"First flush" does not necessarily mean finest quality. It simply means a tea harvested in the spring. "It is a delicate tea color, but with a strong bite," said Sharma. "But many of our clients, particularly in Japan, prefer second flush. That's a darker, stronger tea." Also generally the most expensive.

In fact, it is also true in the United States that most quality Darjeeling sold is second flush. First flush is certainly easily available--but not locally. Catalog or online is the way to get quality single-estate Darjeeling. I do order from Upton Tea--so I wasn't lying to the Glenburn people!

The monsoon flush is darker and more earthy, and autumnal is darkest and most full bodied. They are stronger in flavor and so considered of lower quality, and less popular than first and second flush. Monsoon tea usually stays in India and is sold for the sweet spicy drink called masali chai. It's in the cup you usually get free for haggling at a carpet or jewelry dealer in Mumbai. "Chai" is just the word for "tea" in Hindi and many other languages.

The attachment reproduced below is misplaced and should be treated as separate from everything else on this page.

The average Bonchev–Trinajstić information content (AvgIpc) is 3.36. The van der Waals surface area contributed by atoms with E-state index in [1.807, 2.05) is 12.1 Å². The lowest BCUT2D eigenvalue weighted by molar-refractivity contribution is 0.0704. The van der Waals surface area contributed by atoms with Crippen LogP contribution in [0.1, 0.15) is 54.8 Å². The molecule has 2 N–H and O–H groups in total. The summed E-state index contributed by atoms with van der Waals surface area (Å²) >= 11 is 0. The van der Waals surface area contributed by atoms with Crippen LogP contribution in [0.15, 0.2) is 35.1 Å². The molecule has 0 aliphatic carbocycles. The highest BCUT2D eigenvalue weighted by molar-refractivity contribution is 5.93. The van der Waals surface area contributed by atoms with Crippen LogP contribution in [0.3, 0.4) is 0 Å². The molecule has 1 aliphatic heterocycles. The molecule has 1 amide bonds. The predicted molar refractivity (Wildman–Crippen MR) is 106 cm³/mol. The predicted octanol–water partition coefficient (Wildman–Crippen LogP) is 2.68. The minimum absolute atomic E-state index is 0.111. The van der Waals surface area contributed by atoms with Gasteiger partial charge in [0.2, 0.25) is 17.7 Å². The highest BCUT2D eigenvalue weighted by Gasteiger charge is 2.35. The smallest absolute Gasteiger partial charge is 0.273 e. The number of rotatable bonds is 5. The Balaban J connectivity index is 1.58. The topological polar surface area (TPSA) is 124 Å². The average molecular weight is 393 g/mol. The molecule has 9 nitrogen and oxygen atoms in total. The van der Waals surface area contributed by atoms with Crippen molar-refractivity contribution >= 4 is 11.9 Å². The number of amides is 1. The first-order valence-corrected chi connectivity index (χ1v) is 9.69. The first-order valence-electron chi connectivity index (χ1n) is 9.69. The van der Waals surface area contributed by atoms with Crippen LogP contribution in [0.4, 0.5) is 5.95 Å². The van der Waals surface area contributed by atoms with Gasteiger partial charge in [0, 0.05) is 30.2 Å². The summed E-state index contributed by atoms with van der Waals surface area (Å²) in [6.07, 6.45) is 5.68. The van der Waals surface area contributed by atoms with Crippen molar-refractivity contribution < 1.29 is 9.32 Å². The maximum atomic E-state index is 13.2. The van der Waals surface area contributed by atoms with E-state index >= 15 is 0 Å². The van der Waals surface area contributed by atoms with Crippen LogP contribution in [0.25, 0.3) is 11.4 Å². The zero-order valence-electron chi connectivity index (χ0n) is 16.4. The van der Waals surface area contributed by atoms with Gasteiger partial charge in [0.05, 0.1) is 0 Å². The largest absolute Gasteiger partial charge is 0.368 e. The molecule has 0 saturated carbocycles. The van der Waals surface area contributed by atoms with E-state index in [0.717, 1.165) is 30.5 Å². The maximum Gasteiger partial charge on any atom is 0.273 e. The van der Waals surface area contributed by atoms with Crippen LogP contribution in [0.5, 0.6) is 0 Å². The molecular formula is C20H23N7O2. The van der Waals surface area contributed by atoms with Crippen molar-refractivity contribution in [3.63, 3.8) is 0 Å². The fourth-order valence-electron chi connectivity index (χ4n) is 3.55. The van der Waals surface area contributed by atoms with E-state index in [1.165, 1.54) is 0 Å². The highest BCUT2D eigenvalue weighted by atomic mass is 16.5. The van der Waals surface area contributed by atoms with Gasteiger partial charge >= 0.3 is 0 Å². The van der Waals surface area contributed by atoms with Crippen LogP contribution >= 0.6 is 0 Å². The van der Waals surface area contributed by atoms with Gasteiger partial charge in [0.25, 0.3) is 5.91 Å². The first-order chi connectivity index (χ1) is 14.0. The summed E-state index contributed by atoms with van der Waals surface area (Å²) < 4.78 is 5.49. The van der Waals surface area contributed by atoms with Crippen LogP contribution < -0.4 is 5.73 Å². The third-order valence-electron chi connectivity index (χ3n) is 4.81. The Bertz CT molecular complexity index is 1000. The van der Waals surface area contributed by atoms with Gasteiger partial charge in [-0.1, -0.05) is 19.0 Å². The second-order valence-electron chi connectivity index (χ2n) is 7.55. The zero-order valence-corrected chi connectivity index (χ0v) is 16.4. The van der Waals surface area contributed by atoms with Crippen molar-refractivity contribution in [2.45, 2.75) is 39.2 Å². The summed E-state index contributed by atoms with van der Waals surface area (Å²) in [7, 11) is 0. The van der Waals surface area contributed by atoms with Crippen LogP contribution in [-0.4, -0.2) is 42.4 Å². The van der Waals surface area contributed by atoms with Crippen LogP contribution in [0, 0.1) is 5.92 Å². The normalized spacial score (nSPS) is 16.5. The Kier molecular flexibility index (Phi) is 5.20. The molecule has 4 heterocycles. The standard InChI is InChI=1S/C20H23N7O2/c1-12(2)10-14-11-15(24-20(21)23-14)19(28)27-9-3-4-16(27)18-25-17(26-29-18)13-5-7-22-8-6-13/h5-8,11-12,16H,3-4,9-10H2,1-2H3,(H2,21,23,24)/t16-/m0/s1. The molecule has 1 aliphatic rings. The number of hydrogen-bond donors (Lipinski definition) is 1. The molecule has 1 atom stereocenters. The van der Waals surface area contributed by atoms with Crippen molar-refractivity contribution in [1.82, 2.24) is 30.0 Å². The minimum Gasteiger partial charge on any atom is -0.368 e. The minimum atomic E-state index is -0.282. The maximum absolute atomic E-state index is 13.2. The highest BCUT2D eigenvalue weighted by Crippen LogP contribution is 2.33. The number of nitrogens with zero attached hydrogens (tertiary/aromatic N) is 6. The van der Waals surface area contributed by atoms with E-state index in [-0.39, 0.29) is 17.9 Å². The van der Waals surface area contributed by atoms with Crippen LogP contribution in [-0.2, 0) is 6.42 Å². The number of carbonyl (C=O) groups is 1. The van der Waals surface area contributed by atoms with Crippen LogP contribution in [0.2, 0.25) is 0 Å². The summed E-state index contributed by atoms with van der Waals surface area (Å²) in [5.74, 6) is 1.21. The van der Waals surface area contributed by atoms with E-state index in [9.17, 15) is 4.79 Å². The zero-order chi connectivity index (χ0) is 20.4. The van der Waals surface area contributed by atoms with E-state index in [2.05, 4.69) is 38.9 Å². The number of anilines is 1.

Most Darjeeling tea is black tea. This means it's "fermented." Not exactly--more like it's oxidized. The tea leaves are first dried on long wire racks overnight, with blowers, cool in the daytime, warm at night. They are then scooped up and curled--usually by machine. This bruises the leaves. The curling machine in the Happy Valley plantation dated from the 1850s, from London. The fermentation is actually a second drying process. The curled leaf produces moisture that oxidizes. How long to ferment is dependent on the nose and judgment of the tea planter. Black tea is 90 percent oxidized, after which it is dried to stop the process and preserve the tea leaves from spoilage.

Green tea, on the other hand, is not oxidized at all. Oolong tea is oxidized a bit, about 10 percent. Sharma said most Darjeeling tea gardens produce black tea because it commands higher prices at auction.